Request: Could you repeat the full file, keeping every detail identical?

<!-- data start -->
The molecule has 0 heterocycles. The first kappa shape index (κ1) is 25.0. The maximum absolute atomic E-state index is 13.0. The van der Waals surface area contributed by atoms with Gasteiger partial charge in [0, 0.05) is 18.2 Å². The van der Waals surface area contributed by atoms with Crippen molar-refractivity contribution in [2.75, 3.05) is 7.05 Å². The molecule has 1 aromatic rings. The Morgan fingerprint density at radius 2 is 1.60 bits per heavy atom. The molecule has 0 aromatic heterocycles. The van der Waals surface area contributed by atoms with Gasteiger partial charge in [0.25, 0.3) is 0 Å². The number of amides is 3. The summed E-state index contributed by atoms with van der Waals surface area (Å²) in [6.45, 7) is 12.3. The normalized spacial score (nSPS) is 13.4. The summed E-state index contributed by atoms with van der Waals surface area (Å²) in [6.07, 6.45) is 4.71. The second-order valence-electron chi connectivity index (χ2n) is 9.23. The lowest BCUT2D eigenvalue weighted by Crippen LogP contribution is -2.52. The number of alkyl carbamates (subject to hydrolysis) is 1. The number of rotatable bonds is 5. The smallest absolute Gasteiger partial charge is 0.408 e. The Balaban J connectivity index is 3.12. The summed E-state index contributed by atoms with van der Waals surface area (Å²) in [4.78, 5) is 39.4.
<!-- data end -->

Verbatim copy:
The molecule has 0 heterocycles. The first kappa shape index (κ1) is 25.0. The maximum absolute atomic E-state index is 13.0. The van der Waals surface area contributed by atoms with Gasteiger partial charge in [0, 0.05) is 18.2 Å². The van der Waals surface area contributed by atoms with Crippen molar-refractivity contribution in [2.75, 3.05) is 7.05 Å². The molecule has 1 aromatic rings. The Morgan fingerprint density at radius 2 is 1.60 bits per heavy atom. The molecule has 0 aromatic heterocycles. The van der Waals surface area contributed by atoms with Gasteiger partial charge in [0.25, 0.3) is 0 Å². The number of amides is 3. The summed E-state index contributed by atoms with van der Waals surface area (Å²) in [6.45, 7) is 12.3. The normalized spacial score (nSPS) is 13.4. The summed E-state index contributed by atoms with van der Waals surface area (Å²) in [6.07, 6.45) is 4.71. The second-order valence-electron chi connectivity index (χ2n) is 9.23. The lowest BCUT2D eigenvalue weighted by Crippen LogP contribution is -2.52. The number of alkyl carbamates (subject to hydrolysis) is 1. The number of rotatable bonds is 5. The smallest absolute Gasteiger partial charge is 0.408 e. The Balaban J connectivity index is 3.12. The summed E-state index contributed by atoms with van der Waals surface area (Å²) in [4.78, 5) is 39.4.